Guide To Cardioversion

Cardioversion is the name for a medical procedure done to restore a normal heartbeat. It usually involves shocking the heart with electricity by placing electrodes on the patient's chest. However, some patients may use medications for this procedure instead. Cardioversion tends to be scheduled and performed in a hospital. It generally does not involve the need for overnight observation. Thus, patients can leave the same day. Most patients find that cardioversion successfully restores their heart to its normal rhythm. 

Cardioversion is a common treatment for arrhythmias. Specifically, it is a treatment for fibrillation, an irregular heartbeat. It will also act as a treatment for tachycardia, which comprises a range of abnormally fast heartbeats. Patients may need to take anticoagulants for blood clots before undergoing this procedure. It is also worth noting that patients will receive intravenous medication for cardioversion. Patients need to understand this procedure fully before they undergo one.

Chemical Versus Electrical Cardioversion

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Chemical and electrical cardioversion are two different procedures. However, they have the same end goal of restoring the heart's rhythm. Chemical cardioversion refers to the use of medication to control the heart's rhythm. Electrical cardioversion occurs when electric shocks are used to return the heart to its normal rhythm. Chemical cardioversion might treat several different arrhythmias, but the most common one is atrial fibrillation. This occurs when the atria quiver instead of beating fully. The condition increases an individual's risk of a stroke. Doctors may recommend cardioversion for individuals who have only had one episode.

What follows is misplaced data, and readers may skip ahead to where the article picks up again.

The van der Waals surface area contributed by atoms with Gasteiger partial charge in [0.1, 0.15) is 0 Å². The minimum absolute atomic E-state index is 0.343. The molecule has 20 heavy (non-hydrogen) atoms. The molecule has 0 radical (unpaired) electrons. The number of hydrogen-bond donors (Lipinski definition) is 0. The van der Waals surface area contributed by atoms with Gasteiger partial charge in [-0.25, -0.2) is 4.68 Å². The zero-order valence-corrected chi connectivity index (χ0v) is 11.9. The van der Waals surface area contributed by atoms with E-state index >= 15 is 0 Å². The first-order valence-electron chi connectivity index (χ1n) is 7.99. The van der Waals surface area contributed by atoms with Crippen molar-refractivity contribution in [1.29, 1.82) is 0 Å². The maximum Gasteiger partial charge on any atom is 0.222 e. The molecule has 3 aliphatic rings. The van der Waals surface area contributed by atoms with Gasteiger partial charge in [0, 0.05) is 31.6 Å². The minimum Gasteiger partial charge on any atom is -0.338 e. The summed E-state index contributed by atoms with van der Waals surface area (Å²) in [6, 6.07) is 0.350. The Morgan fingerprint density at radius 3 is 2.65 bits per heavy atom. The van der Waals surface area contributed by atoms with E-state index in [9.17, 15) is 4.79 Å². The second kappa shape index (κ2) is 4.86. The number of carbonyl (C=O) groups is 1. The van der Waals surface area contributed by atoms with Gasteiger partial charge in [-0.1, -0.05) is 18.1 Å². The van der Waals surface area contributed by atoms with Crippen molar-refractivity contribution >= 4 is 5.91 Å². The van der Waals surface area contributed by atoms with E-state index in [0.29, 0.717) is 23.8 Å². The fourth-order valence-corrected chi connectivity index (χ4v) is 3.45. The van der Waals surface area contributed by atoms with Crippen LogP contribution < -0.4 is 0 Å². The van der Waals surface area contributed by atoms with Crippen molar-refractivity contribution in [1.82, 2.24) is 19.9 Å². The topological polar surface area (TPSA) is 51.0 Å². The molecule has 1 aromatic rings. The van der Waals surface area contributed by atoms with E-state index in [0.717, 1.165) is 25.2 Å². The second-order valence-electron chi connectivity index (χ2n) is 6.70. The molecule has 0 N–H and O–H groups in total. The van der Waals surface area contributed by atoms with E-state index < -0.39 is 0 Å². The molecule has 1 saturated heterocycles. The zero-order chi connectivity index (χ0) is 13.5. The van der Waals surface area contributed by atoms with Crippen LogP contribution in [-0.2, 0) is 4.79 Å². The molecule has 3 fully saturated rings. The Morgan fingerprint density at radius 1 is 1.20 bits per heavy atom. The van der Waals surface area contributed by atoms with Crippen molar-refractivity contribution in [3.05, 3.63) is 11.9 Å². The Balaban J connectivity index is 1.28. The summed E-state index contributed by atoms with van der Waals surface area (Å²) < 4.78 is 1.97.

Chemical cardioversion does not require sedation, and it is a less traumatic procedure than the alternative. Many doctors start with chemical cardioversion and move to the electrical form if it does not work. Having chemical cardioversion first increases the likelihood of electric shock working. The risks of chemical cardioversion tend to be lower. However, it also tends to take longer to see results. It also may not be as effective as electrical cardioversion.

Continue reading to reveal the reasons that this procedure is performed now.

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Katherine MacAulay
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